Joint Base Charleston was put under pressure last week conducting an extraordinary exercise to evaluate their ability to deploy a large aircraft formation during a simulated crisis. And by large I mean very big airplanes in a very big formation.
As part of Crescent Reach 2015, 15 aircraft departed the military base in Charleston from the 437th airlift wing for a multi-ship formation to Pope Air Force Base in North Carolina including 11 C-17 Globemaster IIIs. The 437th joined forces with the 628th Air Base Wing and reservists from the 315th Airlift wing to get things off the ground successfully. Along the way, the formation was met by four additional C-17s, six C-130s, E-8 JSTARS and two F-16s during the 82nd Airborne Division’s participation in All American Week.
Testing the pilot’s abilities to fly in a large formation was only a portion of the goals for this exercise. Deploying members’ ability to survive and operate in dangerous environments was also exercised through Chemical, Biological, Radiological, Nuclear Explosives training and evaluation events. As another part of the mobility portion of the exercise, over 1,500 paratroopers and critical equipment were dropped to simulate a Joint Forcible Entry of the Global Response Force. Additionally 40 Container Delivery System (CDS) bundles, eight dual row platforms and one heavy platform were dropped from the airlift aircraft.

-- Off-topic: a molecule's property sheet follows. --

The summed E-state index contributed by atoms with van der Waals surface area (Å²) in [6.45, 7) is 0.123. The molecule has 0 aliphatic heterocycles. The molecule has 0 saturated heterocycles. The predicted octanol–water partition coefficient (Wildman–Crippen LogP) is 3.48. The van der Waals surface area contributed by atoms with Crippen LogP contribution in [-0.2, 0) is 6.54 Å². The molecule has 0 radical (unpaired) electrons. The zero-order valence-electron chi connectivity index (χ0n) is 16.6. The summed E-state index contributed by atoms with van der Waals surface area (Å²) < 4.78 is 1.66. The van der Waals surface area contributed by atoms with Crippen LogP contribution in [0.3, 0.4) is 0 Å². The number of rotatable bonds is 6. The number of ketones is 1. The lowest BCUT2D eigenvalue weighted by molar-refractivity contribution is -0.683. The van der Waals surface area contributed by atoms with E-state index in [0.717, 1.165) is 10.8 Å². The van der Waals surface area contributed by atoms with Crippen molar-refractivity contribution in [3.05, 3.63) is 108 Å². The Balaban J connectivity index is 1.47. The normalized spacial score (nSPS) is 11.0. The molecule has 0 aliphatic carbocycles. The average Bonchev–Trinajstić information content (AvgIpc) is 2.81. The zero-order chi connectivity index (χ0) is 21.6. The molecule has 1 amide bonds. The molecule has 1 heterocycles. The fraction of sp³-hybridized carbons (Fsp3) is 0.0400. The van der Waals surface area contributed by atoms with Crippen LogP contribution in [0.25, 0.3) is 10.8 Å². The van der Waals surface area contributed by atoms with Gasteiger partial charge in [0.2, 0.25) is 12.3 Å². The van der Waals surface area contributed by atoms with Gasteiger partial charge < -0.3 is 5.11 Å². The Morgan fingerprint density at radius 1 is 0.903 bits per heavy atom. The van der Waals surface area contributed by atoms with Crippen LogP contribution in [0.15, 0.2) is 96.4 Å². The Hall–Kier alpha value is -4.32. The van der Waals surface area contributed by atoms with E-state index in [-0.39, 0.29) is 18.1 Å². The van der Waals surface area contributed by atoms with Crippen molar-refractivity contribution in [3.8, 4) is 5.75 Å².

CDS bundles are roughly the size of a coffin and used to supplement equipment carried by the airborne paratroopers or resupply forces already on the ground. The CDS has its own self contained cargo parachute that deployed with a 20 foot static line attached to the C-17.
The dual row platform is intended to drop much heavier equipment with weights upward of 14,000 lbs. Heavy drop is used by airborne forces most often to deliver vehicles, bulk cargo, and equipment.
The value of a exercise of this magnitude allows the armed forces the opportunity to see training completed on a smaller scale now executed of a larger, more real world scenario. The annual mobility exercise allows the airlift wing the chance to perform almost every aspect of a combat mission including intelligence development, aircraft loading and launch, airdrops and special operations and landings on semi-prepared runways.